Denial of Truth in John Knowles' A Separate Peace Essay

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Denial of Truth in John Knowles' "A Separate Peace" The novel A Separate Peace focuses mainly around a 17 year old named Gene Forrester and his psychological development. The story is set in a boys boarding school in USA during World War II. There are four main boys in the novel and they all undergo major character changes through the story. One of them goes crazy, and the others experience severe attitude changes. Gene is caught right in the center of these changes. He is very close with all of the other three boys, and thus all of the changes affect him very much. Due to all the tension occurring in this novel because of the war and events going on at the school, there is a lot of denial of truth happening. Three of the four boys…show more content…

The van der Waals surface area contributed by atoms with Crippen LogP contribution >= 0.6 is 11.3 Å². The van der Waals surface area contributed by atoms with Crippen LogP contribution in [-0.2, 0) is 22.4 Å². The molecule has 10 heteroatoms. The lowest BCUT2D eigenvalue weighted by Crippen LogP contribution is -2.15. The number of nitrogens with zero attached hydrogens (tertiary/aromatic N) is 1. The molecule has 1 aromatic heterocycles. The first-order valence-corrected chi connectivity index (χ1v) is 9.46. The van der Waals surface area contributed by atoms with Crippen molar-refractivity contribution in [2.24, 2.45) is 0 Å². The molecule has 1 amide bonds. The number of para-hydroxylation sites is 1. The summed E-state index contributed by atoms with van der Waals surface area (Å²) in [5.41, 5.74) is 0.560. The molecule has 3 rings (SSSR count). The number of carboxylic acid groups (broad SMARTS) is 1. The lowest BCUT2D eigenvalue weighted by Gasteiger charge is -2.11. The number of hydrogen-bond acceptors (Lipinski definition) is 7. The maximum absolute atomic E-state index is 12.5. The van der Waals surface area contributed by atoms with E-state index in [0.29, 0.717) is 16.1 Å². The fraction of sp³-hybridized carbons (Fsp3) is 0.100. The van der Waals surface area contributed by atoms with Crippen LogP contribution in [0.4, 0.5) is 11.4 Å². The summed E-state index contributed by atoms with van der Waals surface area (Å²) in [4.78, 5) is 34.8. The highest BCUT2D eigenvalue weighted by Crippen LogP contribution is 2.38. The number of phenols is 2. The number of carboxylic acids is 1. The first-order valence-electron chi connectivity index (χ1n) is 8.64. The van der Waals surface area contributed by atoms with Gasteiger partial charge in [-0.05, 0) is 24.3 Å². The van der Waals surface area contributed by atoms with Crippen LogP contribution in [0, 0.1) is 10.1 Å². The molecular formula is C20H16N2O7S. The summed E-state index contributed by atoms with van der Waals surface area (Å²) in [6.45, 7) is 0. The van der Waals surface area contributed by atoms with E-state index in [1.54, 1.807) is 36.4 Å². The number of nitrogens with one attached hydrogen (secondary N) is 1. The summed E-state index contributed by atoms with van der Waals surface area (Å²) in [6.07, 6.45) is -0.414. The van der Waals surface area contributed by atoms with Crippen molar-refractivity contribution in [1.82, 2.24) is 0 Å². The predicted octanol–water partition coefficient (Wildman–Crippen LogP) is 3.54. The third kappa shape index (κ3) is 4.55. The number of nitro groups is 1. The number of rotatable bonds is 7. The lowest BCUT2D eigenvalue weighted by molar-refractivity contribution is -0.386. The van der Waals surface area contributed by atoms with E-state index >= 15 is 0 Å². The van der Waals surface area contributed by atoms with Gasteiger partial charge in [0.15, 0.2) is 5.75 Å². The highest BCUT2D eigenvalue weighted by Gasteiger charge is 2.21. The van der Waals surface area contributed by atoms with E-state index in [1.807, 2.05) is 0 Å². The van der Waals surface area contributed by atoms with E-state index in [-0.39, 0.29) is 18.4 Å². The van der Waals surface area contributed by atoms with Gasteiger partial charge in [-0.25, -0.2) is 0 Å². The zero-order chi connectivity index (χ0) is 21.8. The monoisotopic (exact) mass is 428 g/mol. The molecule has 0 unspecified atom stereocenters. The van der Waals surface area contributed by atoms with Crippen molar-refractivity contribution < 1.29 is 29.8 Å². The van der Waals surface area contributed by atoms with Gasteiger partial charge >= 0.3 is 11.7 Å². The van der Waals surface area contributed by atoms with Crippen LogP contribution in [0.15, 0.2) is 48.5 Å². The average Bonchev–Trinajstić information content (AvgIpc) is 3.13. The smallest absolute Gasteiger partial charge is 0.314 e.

The author writes that Finny “seemed older that morning…he seemed smaller too. Or perhaps it was only that I, inside the same body, had felt myself all at once grown bigger”. It may also be said that on this morning Finny (a model of athleticism) became part of Gene. So, it can be seen that Finny’s denying the reality of the war was truly one of the more important examples of denial of truth in the novel because it resulted in, among other things, a greater bonding between Finny and Gene and shattered the image of Finny being truly composed and serene. Another example of denial of truth would be Leper. Leper, as is obvious throughout the story, continuously denies reality. He is very often be in his own ‘dream world’, and when he isn’t he is shy and hesitant to show his true feelings. This was likely because he was “difficult not to make fun of”. For example, at the beginning of the book, when he claims Gene’s jump was better than Finny’s and is rebutted by Finny, “he didn’t argue or refuse. He didn’t back away. He became inanimate”. There are also many examples of his not being conscious of his surroundings. One of them is when Gene is thinking about him when he sees him on his way to clearing railroads. Gene recalls that while most of the boys are listening to the announcements, Leper “made little sketches of birds and trees in the back of his notebook”. Then, when Gene strolls up to talk to Leper, Leper comments about skiing paths. Someone

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